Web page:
CWA was formed to meet the needs of the time – to help women in isolated rural communities, and to provide a voice to Government to seek solutions to the difficulties facing families, particularly those in such areas. From the formation of the Association in 1924, there have been various arrangements to accommodate our Head Office in Perth. Mrs Rowney has compiled the history of these Perth bases from our archives, in The Homes of CWA.
Rest Rooms provided a home for the branch and were used for many and varied activities. Rest Rooms became the hub of small communities, and many are still used today.
1928 the first purpose built Rest Room
was built at Baandee, then an important small town in the Wheatbelt region of Western Australia, between the towns of Kellerberrin and Merredin, on the Great Eastern Highway – approximately 230 kilometres from the state capital, Perth.
In 1953 the Baandee branch was flooded out of its home for several months, the piano sitting up on 44 gallon oil drums. Consequently, the first West Australian CWA restrooms have been relocated from Baandee to the site of the first West Australian CWA Branch, at Mangowine, in Nungarin.
1930’s – Regional CWA Houses
When women from out of town were due to have their babies, the nearest regional centre would have a CWA House which was their accommodation so they could access medical help.
Here is an image of the Port Hedland CWA house back in the 1940’s.
Cottesloe was followed by holiday homes in the Pilbara, Albany, Busselton and Dongara in the 1930s and South Fremantle, Esperance and Geraldton in the 1940s.
Current holiday homes at Busselton and Esperance were built more recently.
1934 CWA Magazine:
The Countrywoman of Western Australia was established as the official journal of CWA.
1936 CWA Cookery Book and Household Hints, Lady Mitchell Emergency Housekeeper Scheme:
CWA Cookery Book and Household Hints was first published – a collection of recipes and household hints contributed by members who had “made do” during the Depression. This remains a best seller today having been updated from time to time.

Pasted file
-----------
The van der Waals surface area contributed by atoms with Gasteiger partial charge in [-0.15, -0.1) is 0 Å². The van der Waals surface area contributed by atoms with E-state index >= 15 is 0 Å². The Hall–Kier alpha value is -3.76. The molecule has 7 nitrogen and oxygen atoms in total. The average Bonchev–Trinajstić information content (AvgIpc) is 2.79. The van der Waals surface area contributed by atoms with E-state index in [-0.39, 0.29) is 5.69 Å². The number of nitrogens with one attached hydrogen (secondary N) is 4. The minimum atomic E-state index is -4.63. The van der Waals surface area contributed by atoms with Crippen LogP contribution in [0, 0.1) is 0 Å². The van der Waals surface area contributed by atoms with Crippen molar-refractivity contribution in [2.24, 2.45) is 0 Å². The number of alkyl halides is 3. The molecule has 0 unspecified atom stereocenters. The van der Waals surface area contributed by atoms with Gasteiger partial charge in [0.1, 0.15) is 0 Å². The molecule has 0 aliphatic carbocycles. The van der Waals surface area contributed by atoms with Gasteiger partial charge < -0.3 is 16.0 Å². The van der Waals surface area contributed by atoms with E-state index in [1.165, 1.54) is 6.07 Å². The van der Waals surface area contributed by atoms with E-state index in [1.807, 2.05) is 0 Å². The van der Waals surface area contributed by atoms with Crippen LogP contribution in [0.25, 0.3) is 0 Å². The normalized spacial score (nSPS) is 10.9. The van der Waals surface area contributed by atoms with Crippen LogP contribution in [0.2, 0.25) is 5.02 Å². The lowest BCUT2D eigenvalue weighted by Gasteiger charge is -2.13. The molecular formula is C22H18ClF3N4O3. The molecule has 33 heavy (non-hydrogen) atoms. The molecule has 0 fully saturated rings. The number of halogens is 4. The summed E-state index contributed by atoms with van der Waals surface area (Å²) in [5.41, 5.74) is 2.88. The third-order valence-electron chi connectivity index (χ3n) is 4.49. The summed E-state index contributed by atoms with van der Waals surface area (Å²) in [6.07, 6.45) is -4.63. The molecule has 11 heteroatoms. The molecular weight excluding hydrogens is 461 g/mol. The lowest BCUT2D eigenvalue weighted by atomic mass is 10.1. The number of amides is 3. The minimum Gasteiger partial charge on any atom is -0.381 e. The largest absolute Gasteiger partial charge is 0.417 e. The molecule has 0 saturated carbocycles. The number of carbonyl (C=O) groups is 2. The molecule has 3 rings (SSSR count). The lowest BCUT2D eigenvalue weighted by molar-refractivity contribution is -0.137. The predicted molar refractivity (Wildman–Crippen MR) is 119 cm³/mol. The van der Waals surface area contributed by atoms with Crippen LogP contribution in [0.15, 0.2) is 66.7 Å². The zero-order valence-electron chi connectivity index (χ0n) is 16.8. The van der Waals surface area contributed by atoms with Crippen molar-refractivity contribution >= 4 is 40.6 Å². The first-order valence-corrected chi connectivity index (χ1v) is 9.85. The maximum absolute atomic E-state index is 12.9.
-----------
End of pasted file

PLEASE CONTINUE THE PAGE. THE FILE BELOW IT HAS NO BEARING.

The Lady Mitchell Emergency Housekeeper Scheme assisted country families by supplying a housekeeper during times of sickness or emergency. However, the LMEHKS closed when it became impossible to find housekeepers who were able to go to the country to work.
1938, Northam residential college:
The origin of the present-day college goes back to 1938, when the CWA opened a hostel in Northam to allow 12 girls, daughters of local CWA members, to attend Northam Senior High School.
1939, CWA Hostels for Country Students:
Northam was the first of six CWA Hostels, where country students could board to attend the high school. In 1969 these were relinquished when the Government took on the responsibility of accommodating students at country high schools.
The War Years, 1939 – 45 :
Members worked tirelessly for the war effort through the CWA War Relief Fund.
Land Army Girls were trained and placed on farms.
1962 Pioneer Women’s Memorial:
CWA began planning for the Pioneer Women’s Memorial in Kings Park.
1966 First CWA Retirement Unit:
Cockburn Lodge built, first CWA retirement unit at Rockingham, quickly followed by others at Albany and Geraldton.
1968 CWA House:
This year became known as ‘The Year of the House’. CWA House was opened on the 28th July and later in the year the CWA Shop at the rear of the building opened. Members’ work is now sold through the CWA Showroom in the ‘new’ CWA House at 1176 Hay Street, West Perth.